Read more: WWrite Weekend Update for May 7th: This Week's Writerly News from the U.S. WWI Centennial Site

Stanley Kubrick and Gabriel Chevallier - Censored WWI Film and Novel in France

User Rating: 5 / 5

Star ActiveStar ActiveStar ActiveStar ActiveStar Active

Film 538w PathsGlory originalKirk Douglas as Colonel Dax in Paths of Glory, a 1957 film by Stanley Kubrick based on the novel by Humphrey CobbPaths of Glory and Fear

Gabriel Chevallier FEARBook cover for English translation of French writer Gabriel Chevallier's La Peur (Fear)
This is the first in a series of short blog posts I will write concerning censorship of WWI art and literature.

Kirk Douglas (father of Michael). Stanley Kubrick. Two American names that have meant worldwide stardom and cinematic virtuosity across decades. But in France, the award-winning actor and director faced the opposite for almost twenty years. Made in 1957, Paths of Glory (adapted from the novel by Humphrey Cobb), the WWI film that chronicles the unjust deaths of three innocent soldiers accused of battlefield cowardice by corrupt leaders, was censored in France until 1975 due to its anti-war stance and criticism of France's military leadership. The film was also banned from American military bases in Europe. 

Read more: Stanley Kubrick and Gabriel Chevallier - Censored WWI Film and Novel in France

WWrite Weekend Update for April 30th: This Week's Writerly News from the U.S. WWI Centennial Site

User Rating: 5 / 5

Star ActiveStar ActiveStar ActiveStar ActiveStar Active

"One in the Same" by Ernest Lucas McClees, Blog Comments Now Available, WWI America Immigrant Poetry, and Artist Soldiers at the Smithsonian

BruteThis Week's WWrite Featured Post:  This week's blog post features Eastern Kentucky University Veterans Studies and Humanities professor, retired U.S. Marine, and writer, Ernest Lucas McClees. Drawing parallels between today's and WWI-era propaganda, his post, "One in the Same," discusses the ways that media demonizes and dehumanizes the foreign enemy by targeting immigrant groups at home. McClees also gives readers another chance to visit Darryl Dillard's February post in which he wrote about the representation of African-American actors during WWI. Dillard and McClees both address the infamous "Destroy this Mad Brute" military poster (image, left) that shows a large ape-like creature, supposedly a German, grasping a white woman against her will.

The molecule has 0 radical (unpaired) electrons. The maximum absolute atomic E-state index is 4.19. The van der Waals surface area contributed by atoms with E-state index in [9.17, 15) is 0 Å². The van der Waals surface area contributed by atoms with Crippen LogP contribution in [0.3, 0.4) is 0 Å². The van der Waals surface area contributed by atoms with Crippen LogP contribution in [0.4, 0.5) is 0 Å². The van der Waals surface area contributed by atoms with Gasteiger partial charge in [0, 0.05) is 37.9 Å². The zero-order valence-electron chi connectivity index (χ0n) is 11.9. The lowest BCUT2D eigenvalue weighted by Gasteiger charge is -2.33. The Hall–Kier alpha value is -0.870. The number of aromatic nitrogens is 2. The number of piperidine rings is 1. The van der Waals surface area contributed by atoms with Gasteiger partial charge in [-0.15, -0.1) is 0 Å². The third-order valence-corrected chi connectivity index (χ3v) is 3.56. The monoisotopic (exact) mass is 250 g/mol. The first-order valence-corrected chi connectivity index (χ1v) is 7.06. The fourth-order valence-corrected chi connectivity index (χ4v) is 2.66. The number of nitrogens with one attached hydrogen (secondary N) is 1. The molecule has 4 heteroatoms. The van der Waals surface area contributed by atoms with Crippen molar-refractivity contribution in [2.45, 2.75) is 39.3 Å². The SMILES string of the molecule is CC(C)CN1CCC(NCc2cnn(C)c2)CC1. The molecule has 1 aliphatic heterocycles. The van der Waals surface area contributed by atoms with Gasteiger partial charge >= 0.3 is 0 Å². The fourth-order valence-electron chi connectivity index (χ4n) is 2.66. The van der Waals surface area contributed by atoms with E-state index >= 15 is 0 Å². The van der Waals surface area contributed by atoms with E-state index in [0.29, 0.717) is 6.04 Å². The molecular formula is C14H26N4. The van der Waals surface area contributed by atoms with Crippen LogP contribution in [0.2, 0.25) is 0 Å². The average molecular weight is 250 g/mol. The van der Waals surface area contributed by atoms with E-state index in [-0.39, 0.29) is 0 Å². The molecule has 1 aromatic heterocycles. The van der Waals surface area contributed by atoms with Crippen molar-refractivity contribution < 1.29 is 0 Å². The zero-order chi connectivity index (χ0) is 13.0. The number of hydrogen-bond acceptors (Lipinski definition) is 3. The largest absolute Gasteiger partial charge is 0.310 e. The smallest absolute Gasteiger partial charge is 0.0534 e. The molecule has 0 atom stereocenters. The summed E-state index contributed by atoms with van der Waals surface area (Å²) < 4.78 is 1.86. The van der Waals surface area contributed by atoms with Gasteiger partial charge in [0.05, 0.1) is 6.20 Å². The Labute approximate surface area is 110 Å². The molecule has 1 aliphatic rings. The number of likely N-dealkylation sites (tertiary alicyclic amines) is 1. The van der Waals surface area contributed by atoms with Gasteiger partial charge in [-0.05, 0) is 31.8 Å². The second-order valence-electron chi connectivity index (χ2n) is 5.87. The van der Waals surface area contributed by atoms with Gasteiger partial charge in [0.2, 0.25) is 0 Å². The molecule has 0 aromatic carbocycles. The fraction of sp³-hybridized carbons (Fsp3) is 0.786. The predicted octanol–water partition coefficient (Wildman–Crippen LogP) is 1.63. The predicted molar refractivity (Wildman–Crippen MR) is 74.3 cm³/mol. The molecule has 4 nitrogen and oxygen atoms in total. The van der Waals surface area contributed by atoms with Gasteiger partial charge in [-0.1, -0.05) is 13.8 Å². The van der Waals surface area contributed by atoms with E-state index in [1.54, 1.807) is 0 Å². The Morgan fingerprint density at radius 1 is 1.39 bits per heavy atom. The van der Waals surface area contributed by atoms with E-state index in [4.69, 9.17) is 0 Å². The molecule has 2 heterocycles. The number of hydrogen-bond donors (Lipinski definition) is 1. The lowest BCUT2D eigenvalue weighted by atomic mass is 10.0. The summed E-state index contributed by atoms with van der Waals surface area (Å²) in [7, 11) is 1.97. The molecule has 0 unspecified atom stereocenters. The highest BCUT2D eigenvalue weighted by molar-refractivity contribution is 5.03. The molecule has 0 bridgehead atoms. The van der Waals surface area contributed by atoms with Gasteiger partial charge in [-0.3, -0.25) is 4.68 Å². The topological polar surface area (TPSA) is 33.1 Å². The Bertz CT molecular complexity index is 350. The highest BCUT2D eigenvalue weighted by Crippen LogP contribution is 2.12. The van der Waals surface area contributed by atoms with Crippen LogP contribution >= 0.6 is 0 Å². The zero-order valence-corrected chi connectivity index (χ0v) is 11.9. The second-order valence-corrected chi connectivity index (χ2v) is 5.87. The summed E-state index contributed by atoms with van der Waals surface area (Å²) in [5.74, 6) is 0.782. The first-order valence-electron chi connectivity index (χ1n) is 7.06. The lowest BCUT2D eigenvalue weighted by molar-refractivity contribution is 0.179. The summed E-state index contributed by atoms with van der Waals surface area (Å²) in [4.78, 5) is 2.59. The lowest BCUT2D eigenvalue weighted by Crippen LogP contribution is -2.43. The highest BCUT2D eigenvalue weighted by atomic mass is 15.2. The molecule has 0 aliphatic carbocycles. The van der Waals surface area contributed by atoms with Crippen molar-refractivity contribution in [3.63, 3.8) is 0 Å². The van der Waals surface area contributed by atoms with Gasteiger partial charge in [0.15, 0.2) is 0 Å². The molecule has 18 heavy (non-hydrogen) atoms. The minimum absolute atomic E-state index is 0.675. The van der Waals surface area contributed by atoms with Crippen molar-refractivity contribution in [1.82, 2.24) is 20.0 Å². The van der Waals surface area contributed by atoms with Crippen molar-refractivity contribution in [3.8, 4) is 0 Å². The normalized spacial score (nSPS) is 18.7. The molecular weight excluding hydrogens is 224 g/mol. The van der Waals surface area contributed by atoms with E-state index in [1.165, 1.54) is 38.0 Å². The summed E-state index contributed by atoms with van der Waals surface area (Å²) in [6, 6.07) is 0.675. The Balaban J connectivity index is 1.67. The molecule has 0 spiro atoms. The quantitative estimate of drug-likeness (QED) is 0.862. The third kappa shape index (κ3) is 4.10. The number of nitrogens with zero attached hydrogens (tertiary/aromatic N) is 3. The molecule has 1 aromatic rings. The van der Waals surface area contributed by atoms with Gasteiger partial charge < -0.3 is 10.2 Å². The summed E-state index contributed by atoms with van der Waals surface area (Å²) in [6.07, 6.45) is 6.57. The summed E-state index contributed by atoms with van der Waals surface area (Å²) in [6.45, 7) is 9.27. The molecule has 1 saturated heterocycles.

To mark next week's historical election in France, the post comes from blog curator, Jennifer Orth-Veillon, who will discuss post-WWI French censorship ofFilm 538w PathsGlory original film and literature that portrayed overly-negative images of the war. The film, Paths of Glory, by Stanley Kubrick and Gabriel Chevallier 's book, Fear, were considered threats to France's vision of patriotism and triumph after the Armistice of 1918. (Kirk Douglas in Paths of Glory).

Read more: WWrite Weekend Update for April 30th: This Week's Writerly News from the U.S. WWI Centennial Site

Subcategories

Subscribe to WWrite & More
To sign up for updates to the WWrite blog and WWI topics, or to access your subscriber preferences, please enter your email address below.